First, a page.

On January 1, 2010, a number of substantial amendments were made to Ontario’s Rules of Civil Procedure. Among the most notable changes were those made to Rule 20, Ontario’s Rule dealing with summary judgment motions.
Prior to the Rule change, judges hearing summary judgment motions were not allowed to assess credibility, weigh evidence, or draw inferences of fact. The result was that summary judgment motions were generally only brought in very straight forward cases where, at least in the opinion of one party, there was no genuine issue for trial.
Starting on January 1, 2010, motion judges were given tools to assess credibility, weigh evidence and draw inferences of fact. The idea behind the Rule change was to make summary judgment accessible in more cases and thus open up the cheaper, and more expedient resolution to more litigants. This resulted in an explosion of summary judgment motions and a wealth of Superior Court jurisprudence which, due to its conflicting nature, did little to assist in determining how the amended Rule was supposed to operate.
The Ontario Court of Appeal decided to help. In June, 2011, the CA heard five summary judgment appeals together. In addition to counsel for the parties, the CA invited the Attorney General of Ontario, The Advocates’ Society, the Ontario Bar Association, the Ontario Trial Lawyers Association and The County and District Law Presidents’ Association to participate as amicus curiae (“friend of the court”). The amicus were asked to address the meaning and scope of the amended Rule 20, while refraining from taking any position on the merits or facts of any of the five cases under appeal. The resulting decision(s) (known to most as “Combined Air”) provided, arguably, clarity to motion judges going forward and set out which types of cases are and are not suitable for summary judgment.
So where are we now? Have the Rule changes and the Combined Air decision resulted in quicker, less costly justice?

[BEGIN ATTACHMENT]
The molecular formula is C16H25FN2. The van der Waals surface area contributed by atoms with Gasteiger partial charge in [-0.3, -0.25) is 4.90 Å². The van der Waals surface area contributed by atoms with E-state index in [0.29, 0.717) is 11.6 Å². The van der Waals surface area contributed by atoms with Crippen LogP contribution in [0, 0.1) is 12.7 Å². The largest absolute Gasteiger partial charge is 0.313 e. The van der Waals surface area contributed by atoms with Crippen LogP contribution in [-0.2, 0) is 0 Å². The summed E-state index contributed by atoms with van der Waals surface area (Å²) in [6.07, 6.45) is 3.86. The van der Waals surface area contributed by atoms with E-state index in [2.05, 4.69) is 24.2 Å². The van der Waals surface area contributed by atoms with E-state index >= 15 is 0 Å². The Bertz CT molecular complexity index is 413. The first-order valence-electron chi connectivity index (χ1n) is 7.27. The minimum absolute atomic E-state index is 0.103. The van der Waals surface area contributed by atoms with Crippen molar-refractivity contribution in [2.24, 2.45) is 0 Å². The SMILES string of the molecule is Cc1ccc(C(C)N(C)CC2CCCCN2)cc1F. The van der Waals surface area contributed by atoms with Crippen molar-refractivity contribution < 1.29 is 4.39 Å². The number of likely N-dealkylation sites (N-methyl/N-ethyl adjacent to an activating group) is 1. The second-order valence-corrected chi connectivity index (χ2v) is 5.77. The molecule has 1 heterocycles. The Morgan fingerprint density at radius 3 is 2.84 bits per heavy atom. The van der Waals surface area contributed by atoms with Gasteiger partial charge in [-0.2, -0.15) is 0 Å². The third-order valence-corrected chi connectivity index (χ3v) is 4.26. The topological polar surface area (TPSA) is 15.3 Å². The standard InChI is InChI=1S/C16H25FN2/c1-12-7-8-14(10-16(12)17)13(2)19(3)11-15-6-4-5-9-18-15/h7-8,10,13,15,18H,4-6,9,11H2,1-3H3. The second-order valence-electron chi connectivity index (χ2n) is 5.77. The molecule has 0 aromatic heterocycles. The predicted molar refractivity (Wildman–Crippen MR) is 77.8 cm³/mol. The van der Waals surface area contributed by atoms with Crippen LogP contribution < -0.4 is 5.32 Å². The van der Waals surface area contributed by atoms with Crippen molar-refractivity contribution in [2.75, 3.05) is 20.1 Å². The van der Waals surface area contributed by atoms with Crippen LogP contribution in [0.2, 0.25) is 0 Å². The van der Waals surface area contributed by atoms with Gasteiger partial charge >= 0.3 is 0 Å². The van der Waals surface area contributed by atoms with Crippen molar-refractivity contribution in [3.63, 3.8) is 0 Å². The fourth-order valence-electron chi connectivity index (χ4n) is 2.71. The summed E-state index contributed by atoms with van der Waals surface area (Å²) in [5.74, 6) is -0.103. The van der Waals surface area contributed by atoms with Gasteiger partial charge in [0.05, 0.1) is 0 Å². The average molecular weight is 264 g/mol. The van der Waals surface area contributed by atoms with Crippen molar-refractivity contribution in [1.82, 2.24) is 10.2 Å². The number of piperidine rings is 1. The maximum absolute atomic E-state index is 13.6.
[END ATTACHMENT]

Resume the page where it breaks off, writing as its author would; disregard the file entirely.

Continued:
The summary judgment juggernaut chugged along. Since the Combined Air decision was released in December of 2011, it has been cited in at least 150 reported decisions.
In Toronto, the practice direction requires parties to attend summary judgment scheduling court in order to obtain a motion date. As of a few weeks ago summary judgment motions over 2 hours in duration were being booked for April and May of 2013. Arguably, aggressive counsel could obtain a trial date quicker than they could obtain a summary judgment motion date.
What about the costs? I was recently involved in a full day summary judgment motion. Numerous affidavits were prepared and there were a number of cross-examinations. One side tendered an expert report as part of the materials. Needless to say, the record was voluminous and both sides put in a lot of preparation for the motion. The collective cost to the parties may very well be over $100,000.
Last month, two of the five cases that comprise the Combined Air decision were granted leave to appeal by McLachlin, Rothstein and Moldaver JJ. of the Supreme Court. It is not clear at this time how the Supreme Court’s decision in these two cases will impact the use of summary judgment motions in the province. However, until then we can be pretty sure that the summary judgment juggernaut will continue to chug along.